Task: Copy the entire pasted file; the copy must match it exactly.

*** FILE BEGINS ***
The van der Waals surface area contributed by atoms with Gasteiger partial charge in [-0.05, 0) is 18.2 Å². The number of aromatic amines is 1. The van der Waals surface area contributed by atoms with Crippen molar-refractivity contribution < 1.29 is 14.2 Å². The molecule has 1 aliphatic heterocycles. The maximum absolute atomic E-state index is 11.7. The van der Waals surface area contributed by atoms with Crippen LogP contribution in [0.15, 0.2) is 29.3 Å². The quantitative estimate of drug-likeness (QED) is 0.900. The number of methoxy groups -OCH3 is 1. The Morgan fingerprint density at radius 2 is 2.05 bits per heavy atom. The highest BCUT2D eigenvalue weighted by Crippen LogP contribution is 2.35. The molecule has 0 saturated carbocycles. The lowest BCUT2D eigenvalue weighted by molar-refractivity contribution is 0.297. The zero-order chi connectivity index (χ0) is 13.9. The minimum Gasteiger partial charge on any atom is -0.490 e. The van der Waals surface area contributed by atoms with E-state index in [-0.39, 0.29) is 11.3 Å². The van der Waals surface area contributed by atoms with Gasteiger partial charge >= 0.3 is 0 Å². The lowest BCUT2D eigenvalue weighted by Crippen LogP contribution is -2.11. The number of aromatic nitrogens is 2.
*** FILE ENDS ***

The van der Waals surface area contributed by atoms with Gasteiger partial charge in [-0.05, 0) is 18.2 Å². The number of aromatic amines is 1. The van der Waals surface area contributed by atoms with Crippen molar-refractivity contribution < 1.29 is 14.2 Å². The molecule has 1 aliphatic heterocycles. The maximum absolute atomic E-state index is 11.7. The van der Waals surface area contributed by atoms with Crippen LogP contribution in [0.15, 0.2) is 29.3 Å². The quantitative estimate of drug-likeness (QED) is 0.900. The number of methoxy groups -OCH3 is 1. The Morgan fingerprint density at radius 2 is 2.05 bits per heavy atom. The highest BCUT2D eigenvalue weighted by Crippen LogP contribution is 2.35. The molecule has 0 saturated carbocycles. The lowest BCUT2D eigenvalue weighted by molar-refractivity contribution is 0.297. The zero-order chi connectivity index (χ0) is 13.9. The minimum Gasteiger partial charge on any atom is -0.490 e. The van der Waals surface area contributed by atoms with E-state index in [-0.39, 0.29) is 11.3 Å². The van der Waals surface area contributed by atoms with Gasteiger partial charge >= 0.3 is 0 Å². The lowest BCUT2D eigenvalue weighted by Crippen LogP contribution is -2.11. The number of aromatic nitrogens is 2.